But he is still a striking and distinctive figure, with great ambitions for himself and Libya. When he was elected leader of the African Union in 2009, he announced that he would continue to work for the establishment of the “United States of Africa,” and he has been crowned himself “the King of the Kings of Africa.” He has also been generous with money donations to many sub-Saharan countries, and many African migrants have come to Libya to find work or to travel to Europe. The UN estimates that just over 10 percent of Libya’s population are immigrants.
In relation to the West, Gadaffi has not been completely streamlined either. During an hour and a half speech at the UN in 2009, he called the Security Council a “terrorist council.” He has called for the establishment of a South Atlantic Treaty Organization, a kind of NATO for the countries of the South. And when Lockerbie-convicted and cancerous Al-Megrahi was released for humanitarian reasons to die in Libya, he was received as a people hero in his homeland.
Gadaffi has no formal presidential title. The state is formally governed by veterans of the revolution and a number of peoples committees and parliament. In reality, most of the power is gathered with Gadaffi and his colorful family. His personal bodyguard, the Amazon Guard, consists only of women who are experts in martial arts and weapons. One of his sons is a professional footballer in Italy, another is the leader of Libya’s Olympic Committee. His only daughter is a lawyer and participated in the defense of Saddam Hussein. And son Hannibal is best known for several violent episodes in Europe. In 2008, Hannibal and his wife were arrested in Switzerland, charged with violence against two servants. This led Libya to boycott Swiss imports, call back Bern diplomats and expel Swiss companies from Libya.
Son Saif Al-Islam Al-Gadaffi plays an important role in Libyan politics, although he regrets that he is not interested in taking over as head of the father. He runs a charity that has, among other things, negotiated free hostages from Islamists in the Philippines. He has also been central to the efforts to improve Libya’s relationship with the West, and has advocated reforms in Libyan politics, with more emphasis on environmental protection and human rights.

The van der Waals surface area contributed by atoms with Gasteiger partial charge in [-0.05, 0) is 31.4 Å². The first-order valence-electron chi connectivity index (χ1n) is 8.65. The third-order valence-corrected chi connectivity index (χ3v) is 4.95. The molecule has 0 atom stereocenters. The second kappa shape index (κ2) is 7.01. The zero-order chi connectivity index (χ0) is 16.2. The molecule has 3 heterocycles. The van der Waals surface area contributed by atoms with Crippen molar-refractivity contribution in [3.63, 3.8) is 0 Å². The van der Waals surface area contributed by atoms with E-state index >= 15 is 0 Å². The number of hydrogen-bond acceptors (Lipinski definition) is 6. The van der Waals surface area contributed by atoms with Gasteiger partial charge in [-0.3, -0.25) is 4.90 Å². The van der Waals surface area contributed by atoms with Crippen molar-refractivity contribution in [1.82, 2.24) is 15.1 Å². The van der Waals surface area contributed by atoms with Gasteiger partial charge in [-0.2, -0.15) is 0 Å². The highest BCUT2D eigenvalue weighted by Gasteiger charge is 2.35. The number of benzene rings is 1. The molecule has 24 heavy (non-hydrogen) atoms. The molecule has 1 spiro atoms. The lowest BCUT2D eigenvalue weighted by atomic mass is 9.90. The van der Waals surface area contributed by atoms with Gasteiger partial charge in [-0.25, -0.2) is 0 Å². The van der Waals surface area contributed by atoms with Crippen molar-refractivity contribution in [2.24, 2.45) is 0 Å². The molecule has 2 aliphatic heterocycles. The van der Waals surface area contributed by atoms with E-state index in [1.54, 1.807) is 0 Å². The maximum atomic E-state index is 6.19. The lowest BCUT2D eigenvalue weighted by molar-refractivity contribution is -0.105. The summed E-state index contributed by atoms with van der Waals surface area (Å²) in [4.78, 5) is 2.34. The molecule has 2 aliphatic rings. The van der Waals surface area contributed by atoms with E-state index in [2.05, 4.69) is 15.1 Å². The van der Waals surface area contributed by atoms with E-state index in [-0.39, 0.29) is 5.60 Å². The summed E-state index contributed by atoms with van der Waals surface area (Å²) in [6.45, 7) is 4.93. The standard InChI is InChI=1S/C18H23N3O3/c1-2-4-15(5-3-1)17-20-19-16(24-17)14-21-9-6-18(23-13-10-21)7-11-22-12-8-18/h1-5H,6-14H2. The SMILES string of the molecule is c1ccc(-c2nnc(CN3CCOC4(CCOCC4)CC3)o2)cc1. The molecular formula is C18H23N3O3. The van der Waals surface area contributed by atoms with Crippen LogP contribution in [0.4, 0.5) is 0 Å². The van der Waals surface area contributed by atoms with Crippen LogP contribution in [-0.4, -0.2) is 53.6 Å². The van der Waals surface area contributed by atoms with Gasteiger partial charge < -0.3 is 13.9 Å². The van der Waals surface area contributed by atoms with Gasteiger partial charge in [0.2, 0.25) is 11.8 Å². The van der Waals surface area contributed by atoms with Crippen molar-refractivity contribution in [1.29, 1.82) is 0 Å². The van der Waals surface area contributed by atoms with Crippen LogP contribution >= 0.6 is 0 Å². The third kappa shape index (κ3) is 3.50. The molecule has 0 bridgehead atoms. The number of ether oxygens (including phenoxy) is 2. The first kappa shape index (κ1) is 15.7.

Many Human Rights
Violations Although Libyans get educated about education, what they are allowed to say and do is limited. The government keeps strict control over all content in Libyan media, and has blocked independent Libyan websites. People who criticize the country’s politics or Gadaffi run the risk of imprisonment. Independent human rights organizations are not allowed. Ethnic minorities are discriminated against and foreign workers have limited rights. Prison conditions are bad, and political prisoners have been jailed for a number of years without a sentence. Libyans cannot replace their government, and political parties are banned. Freedom House ranks Libya’s political and civil rights on a scale of 1 to 7, with 7 being the least free.
Area: 1.76 million km2 (4th largest)
Population: 6.3 million
Population density: 3.6 per km2
Urban population: 77 percent
Largest city: Tripoli – approx. 2.2 million
GDP per capita: USD 14430
Economic growth: 6.7 percent
HDI Position: 55